The family removed from a JetBlue flight because their daughter wouldn't settle down at takeoff tells TODAY's Matt Lauer why they feel it was an unfair. NBC's Savannah Guthrie reports.
A toddler's tantrum lasted all of five minutes, but it was enough to get a family of four removed from a JetBlue flight last month.
Dr. Colette Vieau and her husband, Dr. Mordecai Stolk, told TODAY they believe the decision by the airline was excessive. By the time their two-year-old daughter, Natalie, was belted into her seat and brought under control, Vieau said the pilot had made up his mind: The family had to leave the plane for violating Federal Aviation Administration rules.
“We thought it was a difficult experience for us, and we weren’t really sure that it was fair,’’ Vieau told Matt Lauer on Monday. “We did our best to comply with FAA regulations. I understand that they have a concern for safety and security of the aircraft. I had it under control so if that was the issue, why kick us off at that point? I don’t quite understand why she’s a risk to the safety and security of the aircraft in general.’’
In a statement, JetBlue said that it “had customers that did not comply with crew member instructions for a prolonged time period. The captain elected to remove the customers involved for the safety of all customers and crew members on board.’’
The family was on the way back from a vacation when they boarded the plane from Turks and Caicos to Boston on Feb. 18. It was the final flight that night, so the family had to find a place to stay and fly out the following day.
“It’s very disconcerting,’’ Stolk told Lauer. “It’s very surreal, too. I couldn’t believe this was happening.’’
“We weren’t belligerent, drunk, angry, screaming ... we’re having a hard time struggling with our children,’’ Vieau told NBC News. “A little bit of humanity in the situation was really all I was looking for and apparently that doesn’t exist.’’
The family was seated near the back of the plane, only a few rows in front of the flight attendants, who initially asked the parents to switch seats so that Vieau would be next to Natalie and her husband would be next to their other daughter, Cecilia. The couple does not remember any particularly vocal complaints by other passengers.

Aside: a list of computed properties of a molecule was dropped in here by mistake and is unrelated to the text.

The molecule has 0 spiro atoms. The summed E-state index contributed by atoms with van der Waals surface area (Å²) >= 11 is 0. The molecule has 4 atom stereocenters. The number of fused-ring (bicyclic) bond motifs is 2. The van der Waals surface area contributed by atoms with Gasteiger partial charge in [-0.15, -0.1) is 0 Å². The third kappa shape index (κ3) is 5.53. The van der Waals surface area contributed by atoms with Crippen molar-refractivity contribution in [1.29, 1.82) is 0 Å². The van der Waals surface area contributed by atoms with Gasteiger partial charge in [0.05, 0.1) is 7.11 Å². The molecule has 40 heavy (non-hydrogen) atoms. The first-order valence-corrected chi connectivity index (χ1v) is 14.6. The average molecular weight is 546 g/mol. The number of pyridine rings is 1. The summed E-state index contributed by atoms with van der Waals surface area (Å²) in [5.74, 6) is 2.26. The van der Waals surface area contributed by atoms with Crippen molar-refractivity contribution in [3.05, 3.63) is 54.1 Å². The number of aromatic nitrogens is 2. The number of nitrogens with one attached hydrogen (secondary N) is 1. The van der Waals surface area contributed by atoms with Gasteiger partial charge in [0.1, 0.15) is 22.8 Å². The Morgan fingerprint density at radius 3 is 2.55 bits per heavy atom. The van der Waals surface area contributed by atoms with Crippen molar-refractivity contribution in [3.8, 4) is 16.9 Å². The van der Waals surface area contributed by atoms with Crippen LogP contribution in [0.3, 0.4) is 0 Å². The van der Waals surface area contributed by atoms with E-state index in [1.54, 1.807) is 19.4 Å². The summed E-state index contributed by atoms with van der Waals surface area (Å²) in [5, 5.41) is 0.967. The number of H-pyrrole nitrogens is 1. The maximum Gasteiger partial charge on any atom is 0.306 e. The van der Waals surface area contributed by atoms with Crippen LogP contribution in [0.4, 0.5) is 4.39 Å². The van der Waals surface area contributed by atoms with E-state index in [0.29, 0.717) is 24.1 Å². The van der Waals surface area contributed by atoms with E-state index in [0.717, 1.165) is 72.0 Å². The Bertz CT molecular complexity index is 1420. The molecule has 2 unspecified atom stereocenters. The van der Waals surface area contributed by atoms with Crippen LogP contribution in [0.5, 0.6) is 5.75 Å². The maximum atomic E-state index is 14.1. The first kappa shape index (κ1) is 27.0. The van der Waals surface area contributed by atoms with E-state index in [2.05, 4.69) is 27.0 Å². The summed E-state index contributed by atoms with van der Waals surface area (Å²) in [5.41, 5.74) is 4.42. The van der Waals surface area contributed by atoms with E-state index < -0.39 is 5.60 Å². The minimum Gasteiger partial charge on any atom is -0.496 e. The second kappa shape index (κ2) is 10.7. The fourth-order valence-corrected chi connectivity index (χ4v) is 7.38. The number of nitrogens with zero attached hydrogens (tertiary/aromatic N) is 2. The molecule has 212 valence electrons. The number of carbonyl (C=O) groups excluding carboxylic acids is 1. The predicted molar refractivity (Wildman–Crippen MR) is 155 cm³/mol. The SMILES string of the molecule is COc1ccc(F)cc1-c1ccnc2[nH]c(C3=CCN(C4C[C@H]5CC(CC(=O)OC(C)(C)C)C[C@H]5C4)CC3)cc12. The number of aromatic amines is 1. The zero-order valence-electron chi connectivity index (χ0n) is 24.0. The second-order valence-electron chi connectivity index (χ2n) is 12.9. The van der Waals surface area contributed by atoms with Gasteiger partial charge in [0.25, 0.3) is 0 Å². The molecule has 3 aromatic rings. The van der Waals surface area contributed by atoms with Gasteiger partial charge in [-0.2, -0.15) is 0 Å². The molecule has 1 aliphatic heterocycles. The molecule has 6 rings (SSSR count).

“In terms of the people around us, I’m sure people were frustrated,’’ Vieau said. “I have no idea. The only people who said anything were the people sitting right behind us, and they were actually trying to advocate for us to be able to stay on the plane.’’
This was the 15th time the couple had flown with their young children, and they had not had any previous incidents. It had been a long day and Natalie had not had a nap before her five-minute meltdown. Natalie wanted Vieau to hold her instead of being strapped into a seat, which she had done on previous flights, but the toddler eventually complied and was seated, according to Vieau.
“I sort of turned to (the flight attendant) and said, ‘We have her under control, we have her strapped in, can we go now?’’’ Vieau said. “She said, 'The decision’s been made.'’’
In a poll on TODAY.com last week, 71 percent of more than 60,000 voters sided with the airline in its decision. As for the couple, they learned a lesson the hard way.
“Control your child,’’ Stolk said.
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